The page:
So much average stuff is made available instantly and probably gets noticed  because it was so easy for the person to hear it.

I could expand upon this theory and suggest that decent bands/artists are in some way to blame for the actual EXISTENCE of the mediocre ones due to some idiotic Wayne’s World “If we build it, they will come” attitude.

Make it possible for people to hear your music please. (Especially if it’s good)


RIP The Luminaire

I’m in Bristol for this music event which I am privileged to have been asked to speak at. I find these experiences very interesting. Sometimes annoying, sometimes energising. I like to speak, and have become comfortable enough speaking in front of people. I believe I do a pretty good job of it. Many people far more experienced and clever than me are flatly not that good at speaking, or presenting, and I wish they’d do a little more in the presentation of themselves, their important messages getting lost in mumbles and unengaging banter which can lose a crowd. I am looking forward today to listening to a couple of panels about how to get heard, and the digital world. These should prove useful. I hope the people speak clearly and are engaging!

Like many people I got the email last night from The Luminaire informing me of their decision to call it a day. My friend Al English ex of ATP now of Blessing Force first told me about the venue as he’d played there with Youth Movies. so we had Billy Mahonie play there. My first experience therefore was of playing there. It was a busy night and I can remember the fun we had. The smooth running of the operation, the nice staff and so on. So I decided to bring a few of my Local or Knom Music events there and in the subsequent years we brought a good bunch of shows there. Some shows utterly bombed. Some were mad busy. We were always treated completely professionally, and with enthusiasm and kindness by Andy, John, Molly, Frid, Arthur, Matt, regardless of numbers.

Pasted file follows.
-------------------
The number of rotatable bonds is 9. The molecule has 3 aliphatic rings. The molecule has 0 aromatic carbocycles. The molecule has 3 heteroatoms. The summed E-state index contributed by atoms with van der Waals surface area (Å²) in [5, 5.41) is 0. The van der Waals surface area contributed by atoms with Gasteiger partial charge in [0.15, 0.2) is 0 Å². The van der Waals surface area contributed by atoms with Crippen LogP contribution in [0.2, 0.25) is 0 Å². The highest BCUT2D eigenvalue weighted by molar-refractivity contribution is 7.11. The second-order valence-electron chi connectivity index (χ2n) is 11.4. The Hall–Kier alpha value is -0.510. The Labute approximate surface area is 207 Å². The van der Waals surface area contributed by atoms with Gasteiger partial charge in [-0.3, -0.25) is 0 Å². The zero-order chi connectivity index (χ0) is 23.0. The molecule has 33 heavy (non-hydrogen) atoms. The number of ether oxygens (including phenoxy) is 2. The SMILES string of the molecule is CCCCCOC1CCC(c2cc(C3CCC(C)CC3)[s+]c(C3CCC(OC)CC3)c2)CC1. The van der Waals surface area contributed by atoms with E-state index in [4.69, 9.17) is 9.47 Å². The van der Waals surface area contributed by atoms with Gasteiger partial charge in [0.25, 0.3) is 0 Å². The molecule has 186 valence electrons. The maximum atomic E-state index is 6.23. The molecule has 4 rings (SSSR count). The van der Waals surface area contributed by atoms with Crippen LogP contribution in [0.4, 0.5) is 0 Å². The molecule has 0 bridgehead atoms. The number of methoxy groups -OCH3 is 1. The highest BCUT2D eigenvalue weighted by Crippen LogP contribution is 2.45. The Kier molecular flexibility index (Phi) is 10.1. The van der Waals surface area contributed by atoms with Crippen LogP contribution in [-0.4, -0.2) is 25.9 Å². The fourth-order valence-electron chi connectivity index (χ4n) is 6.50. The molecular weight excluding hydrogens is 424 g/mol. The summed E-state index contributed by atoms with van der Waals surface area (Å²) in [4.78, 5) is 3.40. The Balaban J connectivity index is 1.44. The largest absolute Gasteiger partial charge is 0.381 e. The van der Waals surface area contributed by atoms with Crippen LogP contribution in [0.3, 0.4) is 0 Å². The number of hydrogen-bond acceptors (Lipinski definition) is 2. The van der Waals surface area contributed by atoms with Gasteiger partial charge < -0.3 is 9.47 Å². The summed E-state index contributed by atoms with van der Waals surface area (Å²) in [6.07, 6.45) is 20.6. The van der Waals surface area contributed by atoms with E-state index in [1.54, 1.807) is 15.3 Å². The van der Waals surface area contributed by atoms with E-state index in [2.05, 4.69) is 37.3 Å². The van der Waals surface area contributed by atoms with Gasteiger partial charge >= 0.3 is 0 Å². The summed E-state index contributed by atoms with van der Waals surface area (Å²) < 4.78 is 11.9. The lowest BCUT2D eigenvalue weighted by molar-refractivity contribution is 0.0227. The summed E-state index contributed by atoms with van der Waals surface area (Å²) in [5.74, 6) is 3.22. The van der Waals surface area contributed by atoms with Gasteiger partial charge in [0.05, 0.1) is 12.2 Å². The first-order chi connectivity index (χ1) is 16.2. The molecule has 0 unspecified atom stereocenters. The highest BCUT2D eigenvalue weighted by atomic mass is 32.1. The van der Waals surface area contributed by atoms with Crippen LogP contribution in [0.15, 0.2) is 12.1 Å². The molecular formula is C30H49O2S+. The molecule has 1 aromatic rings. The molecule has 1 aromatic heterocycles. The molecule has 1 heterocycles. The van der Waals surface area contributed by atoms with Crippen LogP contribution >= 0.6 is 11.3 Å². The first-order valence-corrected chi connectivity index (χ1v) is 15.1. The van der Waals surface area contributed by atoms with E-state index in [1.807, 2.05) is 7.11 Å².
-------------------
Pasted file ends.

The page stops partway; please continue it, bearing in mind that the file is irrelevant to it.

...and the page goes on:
I remember the countless times Andy told people to shut up. I loved the fact they wrote it on the walls. I brought one of our Shhh! events there once and it was a (quiet) blast. I have listened with interest at Andy’s rants about inequalities in venues, and I am aware in these austere times, of the shocking losses some places have the wherewithall to make – losses even half of which would buy some new kit or a stage for a new venue. I have enjoyed Andy’s rants about Agents too!

Perhaps all of us are responsible for this.¬† I should have tried harder to put more shows there. Some of those shows we took into bigger venues and performed very poorly we should have rammed the Lumi with. As punters we needed to accept that Kilburn isn’t that far away, and use what is actually a very fine public transport system to get to London’s finest small venue for a great night out more often. We’ll definitely miss this place now it has gone (is going).

I think as fans, and as musicians, we are often the last to take the reality check on what is working and what is not, as we’re the least willing to call it a day “just before the miracle happens”. What Andy and his team have done is incredibly sad but also bold and I can only imagine they’re very relieved just now. I look forward to seeing what their next move is. I bet it’s pretty exciting.